Graham Harman on object-oriented philosophy and the hammer
Heidegger radicalized phenomenology by noting that most of our contact with entities does not occur in the manner of having them present before the mind. Quite the contrary. When using a hammer, for instance, I am focused on the building project currently underway, and I am probably taking the hammer for granted. Unless the hammer is too heavy or too slippery, or unless it breaks, I tend not to notice it at all. The fact that the hammer can break proves it is deeper than my understanding of it. This has led many to read Heidegger’s famous tool analysis in “pragmatist” terms, which implies that all theory is grounded in a tacit practical background. The problem with this interpretation is that praxis does not use up the reality of things any more than theory does. Staring at a hammer does not exhaust its depths, but neither does wielding that hammer on a construction site or a battlefield. Both theory and praxis are distortions of the hammer in its subterranean reality. Object-oriented philosophy pushes this another step further by saying that objects distort one another even in sheer causal interaction. The raindrops or breezes that strike the hammer may not be “conscious” of it in human fashion, yet such entities fail to exhaust the reality of the hammer to no less a degree than human praxis or theory.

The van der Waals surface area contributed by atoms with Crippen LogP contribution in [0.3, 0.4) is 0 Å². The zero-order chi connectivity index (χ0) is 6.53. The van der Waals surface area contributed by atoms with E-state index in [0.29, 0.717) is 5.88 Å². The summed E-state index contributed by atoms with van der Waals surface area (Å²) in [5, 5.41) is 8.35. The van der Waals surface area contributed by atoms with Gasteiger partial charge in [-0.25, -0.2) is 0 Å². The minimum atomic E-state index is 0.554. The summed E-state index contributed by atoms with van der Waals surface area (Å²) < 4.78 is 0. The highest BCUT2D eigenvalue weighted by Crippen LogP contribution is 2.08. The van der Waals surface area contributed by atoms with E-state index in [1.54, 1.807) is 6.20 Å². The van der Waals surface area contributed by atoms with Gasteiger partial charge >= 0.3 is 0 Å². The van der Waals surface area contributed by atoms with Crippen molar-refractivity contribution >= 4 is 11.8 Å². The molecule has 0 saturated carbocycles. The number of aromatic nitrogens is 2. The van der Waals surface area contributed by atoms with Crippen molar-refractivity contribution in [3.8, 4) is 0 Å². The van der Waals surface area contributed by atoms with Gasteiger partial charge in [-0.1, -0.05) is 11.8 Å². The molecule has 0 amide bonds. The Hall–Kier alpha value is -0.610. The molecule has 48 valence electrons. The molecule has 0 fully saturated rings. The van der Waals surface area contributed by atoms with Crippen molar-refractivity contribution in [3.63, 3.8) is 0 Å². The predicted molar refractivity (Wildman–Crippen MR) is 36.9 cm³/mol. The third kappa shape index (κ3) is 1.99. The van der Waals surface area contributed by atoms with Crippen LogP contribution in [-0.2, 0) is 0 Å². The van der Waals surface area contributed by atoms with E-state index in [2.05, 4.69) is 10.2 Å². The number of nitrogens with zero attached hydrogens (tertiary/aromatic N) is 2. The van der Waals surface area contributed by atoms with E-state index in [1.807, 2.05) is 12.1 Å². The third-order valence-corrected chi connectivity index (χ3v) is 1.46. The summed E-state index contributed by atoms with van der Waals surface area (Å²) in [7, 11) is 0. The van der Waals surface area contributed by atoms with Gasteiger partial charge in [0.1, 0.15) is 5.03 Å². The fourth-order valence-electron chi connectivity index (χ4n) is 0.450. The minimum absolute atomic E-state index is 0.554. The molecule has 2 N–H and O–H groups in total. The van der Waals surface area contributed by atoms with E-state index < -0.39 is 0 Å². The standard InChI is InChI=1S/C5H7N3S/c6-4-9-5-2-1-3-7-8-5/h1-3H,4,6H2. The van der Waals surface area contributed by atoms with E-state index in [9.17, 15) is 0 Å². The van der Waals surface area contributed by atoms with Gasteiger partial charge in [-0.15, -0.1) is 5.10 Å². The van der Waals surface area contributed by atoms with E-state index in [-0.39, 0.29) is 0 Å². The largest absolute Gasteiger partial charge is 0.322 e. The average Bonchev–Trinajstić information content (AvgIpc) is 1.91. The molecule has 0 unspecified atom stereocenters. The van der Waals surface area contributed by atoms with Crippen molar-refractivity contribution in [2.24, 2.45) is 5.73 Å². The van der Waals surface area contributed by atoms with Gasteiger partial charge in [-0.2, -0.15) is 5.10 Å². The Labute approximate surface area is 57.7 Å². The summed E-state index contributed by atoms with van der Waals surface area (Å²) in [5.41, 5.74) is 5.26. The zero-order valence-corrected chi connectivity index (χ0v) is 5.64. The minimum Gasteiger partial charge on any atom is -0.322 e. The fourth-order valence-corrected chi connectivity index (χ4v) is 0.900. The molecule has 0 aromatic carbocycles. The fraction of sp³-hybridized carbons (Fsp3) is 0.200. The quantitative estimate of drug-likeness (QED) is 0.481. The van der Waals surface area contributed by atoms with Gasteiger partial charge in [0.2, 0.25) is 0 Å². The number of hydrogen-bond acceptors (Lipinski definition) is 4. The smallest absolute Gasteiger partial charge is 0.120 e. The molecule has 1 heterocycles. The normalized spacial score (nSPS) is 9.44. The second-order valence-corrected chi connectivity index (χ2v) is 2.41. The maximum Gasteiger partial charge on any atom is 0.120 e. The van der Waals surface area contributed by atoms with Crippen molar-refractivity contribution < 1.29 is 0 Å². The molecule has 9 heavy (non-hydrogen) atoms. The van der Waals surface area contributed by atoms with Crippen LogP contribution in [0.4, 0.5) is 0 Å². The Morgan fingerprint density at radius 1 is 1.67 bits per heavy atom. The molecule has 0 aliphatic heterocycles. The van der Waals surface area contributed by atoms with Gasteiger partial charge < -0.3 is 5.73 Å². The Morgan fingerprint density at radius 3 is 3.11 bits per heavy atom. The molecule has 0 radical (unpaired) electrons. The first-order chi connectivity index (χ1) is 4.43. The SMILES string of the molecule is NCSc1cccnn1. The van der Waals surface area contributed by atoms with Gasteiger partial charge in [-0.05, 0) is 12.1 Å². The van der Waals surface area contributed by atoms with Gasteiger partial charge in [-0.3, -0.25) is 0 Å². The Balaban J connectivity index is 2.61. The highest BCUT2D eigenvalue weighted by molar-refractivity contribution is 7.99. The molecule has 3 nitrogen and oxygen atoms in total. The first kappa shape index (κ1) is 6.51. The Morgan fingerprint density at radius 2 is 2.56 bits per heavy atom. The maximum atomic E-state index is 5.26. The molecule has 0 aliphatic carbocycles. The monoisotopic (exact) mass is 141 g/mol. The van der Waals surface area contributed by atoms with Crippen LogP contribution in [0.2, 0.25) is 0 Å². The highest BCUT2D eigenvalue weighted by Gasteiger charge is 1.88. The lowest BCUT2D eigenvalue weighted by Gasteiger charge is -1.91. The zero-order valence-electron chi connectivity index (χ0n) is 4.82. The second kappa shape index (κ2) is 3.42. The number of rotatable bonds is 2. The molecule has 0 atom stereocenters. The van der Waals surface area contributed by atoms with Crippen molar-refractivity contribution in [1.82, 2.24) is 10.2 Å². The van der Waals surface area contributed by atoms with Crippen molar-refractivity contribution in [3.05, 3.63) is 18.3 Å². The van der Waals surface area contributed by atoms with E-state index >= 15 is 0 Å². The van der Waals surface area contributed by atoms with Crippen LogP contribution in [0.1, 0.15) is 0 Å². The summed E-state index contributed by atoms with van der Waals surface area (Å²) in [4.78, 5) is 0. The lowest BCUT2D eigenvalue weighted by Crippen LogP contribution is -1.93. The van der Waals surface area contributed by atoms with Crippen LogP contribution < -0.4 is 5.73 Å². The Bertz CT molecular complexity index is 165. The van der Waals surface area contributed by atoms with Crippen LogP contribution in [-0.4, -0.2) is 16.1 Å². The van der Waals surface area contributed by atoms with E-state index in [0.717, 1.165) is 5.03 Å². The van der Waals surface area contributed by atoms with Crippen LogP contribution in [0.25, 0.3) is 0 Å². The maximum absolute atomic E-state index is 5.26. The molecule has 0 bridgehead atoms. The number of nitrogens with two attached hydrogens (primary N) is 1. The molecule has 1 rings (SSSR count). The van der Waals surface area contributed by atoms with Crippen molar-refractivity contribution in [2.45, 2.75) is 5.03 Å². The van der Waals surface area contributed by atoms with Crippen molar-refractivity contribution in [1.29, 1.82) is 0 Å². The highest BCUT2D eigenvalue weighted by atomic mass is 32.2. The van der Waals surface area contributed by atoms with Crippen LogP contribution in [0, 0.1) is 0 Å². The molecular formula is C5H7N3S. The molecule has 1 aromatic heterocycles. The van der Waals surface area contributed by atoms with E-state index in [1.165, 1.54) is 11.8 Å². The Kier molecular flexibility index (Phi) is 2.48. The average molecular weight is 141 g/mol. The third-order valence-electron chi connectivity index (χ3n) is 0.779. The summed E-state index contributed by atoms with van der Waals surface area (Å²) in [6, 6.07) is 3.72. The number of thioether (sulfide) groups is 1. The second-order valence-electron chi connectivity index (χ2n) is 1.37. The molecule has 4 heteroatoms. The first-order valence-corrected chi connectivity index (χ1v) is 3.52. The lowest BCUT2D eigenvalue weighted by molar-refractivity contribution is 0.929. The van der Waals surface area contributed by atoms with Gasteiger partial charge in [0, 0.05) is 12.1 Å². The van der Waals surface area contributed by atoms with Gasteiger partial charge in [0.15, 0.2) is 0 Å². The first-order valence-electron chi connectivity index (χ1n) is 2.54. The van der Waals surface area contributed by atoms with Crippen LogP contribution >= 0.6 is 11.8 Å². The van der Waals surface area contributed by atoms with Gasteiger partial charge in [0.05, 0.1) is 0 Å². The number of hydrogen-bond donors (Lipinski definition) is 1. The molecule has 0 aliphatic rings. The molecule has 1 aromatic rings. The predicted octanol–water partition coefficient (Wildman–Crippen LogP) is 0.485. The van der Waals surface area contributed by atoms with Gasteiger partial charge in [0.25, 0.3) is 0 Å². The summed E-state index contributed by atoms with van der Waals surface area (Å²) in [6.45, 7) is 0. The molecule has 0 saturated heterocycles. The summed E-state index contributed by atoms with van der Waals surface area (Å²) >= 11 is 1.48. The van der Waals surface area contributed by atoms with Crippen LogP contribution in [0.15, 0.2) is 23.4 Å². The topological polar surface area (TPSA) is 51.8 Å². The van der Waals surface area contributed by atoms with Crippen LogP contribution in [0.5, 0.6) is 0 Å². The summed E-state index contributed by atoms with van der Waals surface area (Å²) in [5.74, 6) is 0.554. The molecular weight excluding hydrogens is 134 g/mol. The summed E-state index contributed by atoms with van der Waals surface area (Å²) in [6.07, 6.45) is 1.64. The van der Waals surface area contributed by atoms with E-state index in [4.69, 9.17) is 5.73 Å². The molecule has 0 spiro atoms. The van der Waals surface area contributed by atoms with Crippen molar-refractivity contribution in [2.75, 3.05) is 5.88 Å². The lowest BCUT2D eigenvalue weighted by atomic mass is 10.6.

"Hammer, Hammer, Hammer, Hammer, now!" -- Roger Waters